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Wednesday, 24 March 2010

tindersticks at the O2 shepherds bush


A short excursion to the massive high-tech car park under Westfield shopping centre today, before heading to Shepherd's Bush Green.

The shopping mall looms large over an area of victorian terraced housing mixed with small shops specialising in unblocking phones and others as KFC look-alikes selling all manner of al-Halal chicken specialities.

Then past the Green which has survived the huge giratory systems of Shepherd's Bush, now made even more complex since the arrival of the mega mall like some District 9 spacecraft.

I was heading for a music concert at the still ornate Empire theatre, now renamed as the O2 Empire Academy but was slightly early for the pre-arranged pizza rendezvous. I stopped for a swift drink at the dimly lit and sofa laden Defector's Weld, before passing a group of very loud cider drinkers on the way to the restaurant on Rockley Road.

Later our group moved back to the Empire, deftly bypassing the queue by waving our O2 phones and arriving in time to see part of the set by the Villagers. A brief stop at the bar to buy a coca-cola and then into the crowd in preparation for the main event.

Our group contained fans of the band, whilst my knowledge was more based upon some recent revision of their most recent album and a small collection of other tracks.

I should explain that my impression of Tinderstick's music is of a somewhat deliberately crafted form of morose and downbeat descriptions of the sorrows of love.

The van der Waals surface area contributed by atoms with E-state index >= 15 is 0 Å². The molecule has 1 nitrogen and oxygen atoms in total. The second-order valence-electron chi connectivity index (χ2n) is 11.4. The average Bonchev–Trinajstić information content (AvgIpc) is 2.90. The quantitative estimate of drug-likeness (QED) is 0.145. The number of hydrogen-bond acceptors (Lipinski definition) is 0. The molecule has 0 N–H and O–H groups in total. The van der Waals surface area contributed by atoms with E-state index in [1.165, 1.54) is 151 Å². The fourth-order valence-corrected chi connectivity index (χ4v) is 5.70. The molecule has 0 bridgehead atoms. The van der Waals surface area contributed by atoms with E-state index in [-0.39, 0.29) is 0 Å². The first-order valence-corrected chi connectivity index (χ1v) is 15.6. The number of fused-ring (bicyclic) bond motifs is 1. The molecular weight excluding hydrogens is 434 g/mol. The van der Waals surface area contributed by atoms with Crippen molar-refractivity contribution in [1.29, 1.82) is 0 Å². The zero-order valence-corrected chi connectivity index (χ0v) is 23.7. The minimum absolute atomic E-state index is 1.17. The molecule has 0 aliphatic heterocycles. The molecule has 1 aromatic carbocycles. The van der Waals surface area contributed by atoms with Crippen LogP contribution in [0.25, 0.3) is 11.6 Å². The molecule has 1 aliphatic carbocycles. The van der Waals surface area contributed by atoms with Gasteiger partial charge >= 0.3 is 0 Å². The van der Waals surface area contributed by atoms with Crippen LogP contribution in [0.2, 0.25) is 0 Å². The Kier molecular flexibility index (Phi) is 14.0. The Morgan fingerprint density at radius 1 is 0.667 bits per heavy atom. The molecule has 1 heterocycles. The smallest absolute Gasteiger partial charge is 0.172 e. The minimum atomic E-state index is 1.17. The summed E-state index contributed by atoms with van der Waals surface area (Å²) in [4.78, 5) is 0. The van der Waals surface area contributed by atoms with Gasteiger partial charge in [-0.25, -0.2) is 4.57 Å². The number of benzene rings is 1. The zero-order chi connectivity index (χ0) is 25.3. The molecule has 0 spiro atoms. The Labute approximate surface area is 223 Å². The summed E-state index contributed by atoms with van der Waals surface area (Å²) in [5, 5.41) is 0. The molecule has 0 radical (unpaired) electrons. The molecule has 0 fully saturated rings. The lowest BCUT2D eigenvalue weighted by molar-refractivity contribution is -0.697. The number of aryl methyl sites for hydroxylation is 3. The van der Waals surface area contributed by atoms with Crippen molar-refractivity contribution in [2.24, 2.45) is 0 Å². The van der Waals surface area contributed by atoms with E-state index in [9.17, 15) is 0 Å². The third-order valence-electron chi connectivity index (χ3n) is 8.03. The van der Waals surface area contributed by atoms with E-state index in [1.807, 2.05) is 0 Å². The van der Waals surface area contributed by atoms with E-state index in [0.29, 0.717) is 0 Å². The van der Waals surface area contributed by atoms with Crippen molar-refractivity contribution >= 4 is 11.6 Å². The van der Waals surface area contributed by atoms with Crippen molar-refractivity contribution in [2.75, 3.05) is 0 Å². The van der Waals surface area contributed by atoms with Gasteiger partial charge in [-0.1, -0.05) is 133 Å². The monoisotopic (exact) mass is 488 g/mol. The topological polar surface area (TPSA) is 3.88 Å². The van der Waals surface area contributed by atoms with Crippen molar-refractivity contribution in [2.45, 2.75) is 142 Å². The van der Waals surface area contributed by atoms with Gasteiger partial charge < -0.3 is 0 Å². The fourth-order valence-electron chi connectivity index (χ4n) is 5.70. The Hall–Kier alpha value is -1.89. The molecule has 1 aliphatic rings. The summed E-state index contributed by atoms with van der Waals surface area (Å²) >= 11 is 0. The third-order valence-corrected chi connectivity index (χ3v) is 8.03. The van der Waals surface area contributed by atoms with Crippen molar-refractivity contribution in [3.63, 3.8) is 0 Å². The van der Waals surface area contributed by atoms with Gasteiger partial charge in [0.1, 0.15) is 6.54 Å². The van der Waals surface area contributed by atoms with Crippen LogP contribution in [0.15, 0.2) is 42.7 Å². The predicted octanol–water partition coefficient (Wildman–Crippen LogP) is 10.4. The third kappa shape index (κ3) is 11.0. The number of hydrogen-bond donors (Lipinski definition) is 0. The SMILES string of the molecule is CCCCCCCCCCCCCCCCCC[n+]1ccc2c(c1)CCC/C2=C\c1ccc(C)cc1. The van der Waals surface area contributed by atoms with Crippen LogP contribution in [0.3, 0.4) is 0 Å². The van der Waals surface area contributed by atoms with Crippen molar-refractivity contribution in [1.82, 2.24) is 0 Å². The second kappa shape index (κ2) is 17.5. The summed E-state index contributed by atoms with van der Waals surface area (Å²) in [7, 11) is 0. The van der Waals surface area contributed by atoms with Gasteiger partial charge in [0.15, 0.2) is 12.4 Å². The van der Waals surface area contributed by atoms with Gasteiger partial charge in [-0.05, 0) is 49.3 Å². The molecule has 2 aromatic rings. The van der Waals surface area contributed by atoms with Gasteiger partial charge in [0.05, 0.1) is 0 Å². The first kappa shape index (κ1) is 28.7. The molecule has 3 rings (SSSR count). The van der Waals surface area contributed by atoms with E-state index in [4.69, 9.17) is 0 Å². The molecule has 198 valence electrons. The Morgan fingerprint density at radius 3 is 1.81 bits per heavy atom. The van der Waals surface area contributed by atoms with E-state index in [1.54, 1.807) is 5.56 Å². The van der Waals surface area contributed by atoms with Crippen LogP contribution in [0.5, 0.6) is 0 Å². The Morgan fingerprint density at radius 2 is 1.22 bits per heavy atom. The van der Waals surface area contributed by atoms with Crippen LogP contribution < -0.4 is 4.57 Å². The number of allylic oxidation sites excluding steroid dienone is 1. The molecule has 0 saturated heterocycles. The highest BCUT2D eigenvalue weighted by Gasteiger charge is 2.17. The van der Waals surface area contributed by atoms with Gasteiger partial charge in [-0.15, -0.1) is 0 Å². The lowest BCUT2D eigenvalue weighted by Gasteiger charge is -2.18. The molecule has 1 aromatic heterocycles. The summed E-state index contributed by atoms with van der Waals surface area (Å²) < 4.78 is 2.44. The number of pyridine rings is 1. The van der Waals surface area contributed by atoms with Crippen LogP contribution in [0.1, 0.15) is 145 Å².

In the right mood this can work very well.

Their latest album added some more upbeat edges to some of their work, but the swelling rhythm guitar and minor chord based ballads were certainly in evidence within the set performed this evening.

This gave me something of a challenge during the evening.

It was obvious that there were many people around me totally enjoying the evening and applauding loudly and recognising every song (bar maybe one or two).

This was more difficult for me and the mix of the lead singer's quite baritone vocals was a little unclear on the sound system.

So I found this more as music with a wash of sound rather than with good lyrics to admire.

It was probably my loss, but the impression therefore became one of listening to the instrumentation which was somewhat levelled out by the style of the singing. It was also difficult to see the band's connection with the audience. When it's live, I prefer it to be acknowledged that we've bothered to turn up, just as I'll always try to signal a thank you to a small musician playing in a bar.

To me, this concert was more 'run on rails' than 'engaged with the audience' and it did make me wonder whether something had happened before they all came on stage. Certainly at the end they clapped to the audience and waved as they left the stage, but during the show, the frontman really only engaged with his own rhythm section.

So this one leaves me confused. I wanted to be impressed but felt slightly disappointed. I spotted the clever time signatures on some of the parts and the mischief in the arpeggiated keyboards. The wave like chord progressions. For sure, there were some stand out tracks.

But I'm still not sure. I think I need to check the records again.

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